Holiday Hell is a horror anthology made up of four grisly vignettes loosely centered around the holidays. Tonally, the tenor of the stories have more in common with fun, schlocky horror collections like Tales from the Crypt than with the moralistic parables of The Twilight Zone or Black Mirror.
The framing narrative, Nevertold Casket Co., presents a woman in search of a gift for her sister, who apparently has strange tastes. The film opens with her browsing through a store of trinkets and oddities, each of which, according to the Vincent Price-like proprietor, “tell a story.” He won’t sell an item if it doesn’t have a macabre history behind it. While this classic anthology setup is familiar, it is also effective. Part of us knows that something fateful has brought together this creepy storyteller (played by Re-Animator’s own Jeffrey Combs!) and seemingly naive listener, but their dynamic is charming and dangerous, and even if you can predict where it is going, you want to take the ride to see it play out.
“…four grisly vignettes loosely centered around the holidays.”
The first story, Dollface, is your typical teens getting picked off by a serial killer plot; a group of h***y coeds decides to spend Valentine’s Day in the house where some gruesome murders occurred years earlier only to encounter the escaped killer. There’s a possibility the idea that every character was an overly broad archetype might very well have been an intentional choice. Even so, winking at the audience by alluding to the often cheesy performances of teen slasher films kept me from connecting to any of the tension or drama of the story, not to mention muting the scares. It didn’t help that many of the details of the film’s design—like the fact that the “deserted” house they visit looks pristine and lived in—seemed overlooked or that the violence and gore felt under-realized. Even if the campiness is intentional, that shouldn’t preclude an attention to detail. Financial limitations clearly impacted the ability to have better set-pieces, but as independent filmmakers have always demonstrated, necessity is the mother of invention; in the best-case scenario, lack of resources can generate creatively inspired solutions. Alas, that is not always realized.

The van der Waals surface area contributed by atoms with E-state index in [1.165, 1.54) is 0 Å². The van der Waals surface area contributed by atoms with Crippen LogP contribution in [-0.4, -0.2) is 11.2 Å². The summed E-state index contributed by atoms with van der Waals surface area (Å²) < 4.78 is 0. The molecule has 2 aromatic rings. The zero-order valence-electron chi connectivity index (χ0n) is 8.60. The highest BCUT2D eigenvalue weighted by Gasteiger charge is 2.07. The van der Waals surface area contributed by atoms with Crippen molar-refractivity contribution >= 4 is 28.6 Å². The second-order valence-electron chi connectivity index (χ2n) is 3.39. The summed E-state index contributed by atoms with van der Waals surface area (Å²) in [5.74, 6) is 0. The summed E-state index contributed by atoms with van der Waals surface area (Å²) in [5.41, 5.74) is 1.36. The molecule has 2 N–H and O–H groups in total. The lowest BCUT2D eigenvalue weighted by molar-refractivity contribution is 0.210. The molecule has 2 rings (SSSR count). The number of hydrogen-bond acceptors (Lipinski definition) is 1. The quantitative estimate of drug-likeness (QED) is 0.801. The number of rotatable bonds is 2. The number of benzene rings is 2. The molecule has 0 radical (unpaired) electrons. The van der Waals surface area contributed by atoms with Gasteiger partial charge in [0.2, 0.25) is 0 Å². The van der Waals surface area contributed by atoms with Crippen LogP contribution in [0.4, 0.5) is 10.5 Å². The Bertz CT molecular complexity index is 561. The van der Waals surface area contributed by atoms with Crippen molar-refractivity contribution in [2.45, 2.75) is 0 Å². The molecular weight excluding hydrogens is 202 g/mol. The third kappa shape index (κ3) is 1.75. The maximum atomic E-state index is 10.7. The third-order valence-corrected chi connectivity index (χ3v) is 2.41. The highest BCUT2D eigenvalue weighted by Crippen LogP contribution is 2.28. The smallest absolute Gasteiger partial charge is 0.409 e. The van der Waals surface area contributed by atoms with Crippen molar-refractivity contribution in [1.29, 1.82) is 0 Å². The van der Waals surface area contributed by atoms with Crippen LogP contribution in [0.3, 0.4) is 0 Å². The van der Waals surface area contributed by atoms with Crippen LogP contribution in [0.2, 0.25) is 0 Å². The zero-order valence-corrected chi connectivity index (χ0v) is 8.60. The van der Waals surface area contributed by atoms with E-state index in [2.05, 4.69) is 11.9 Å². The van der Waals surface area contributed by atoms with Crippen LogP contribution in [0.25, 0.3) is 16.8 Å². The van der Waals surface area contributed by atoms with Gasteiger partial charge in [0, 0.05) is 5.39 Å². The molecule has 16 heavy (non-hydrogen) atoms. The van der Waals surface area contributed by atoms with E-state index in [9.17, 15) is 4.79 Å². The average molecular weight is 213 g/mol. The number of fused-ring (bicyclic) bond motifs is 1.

"…a pretty blatant Child’s Play rip-off with a Semitic twist."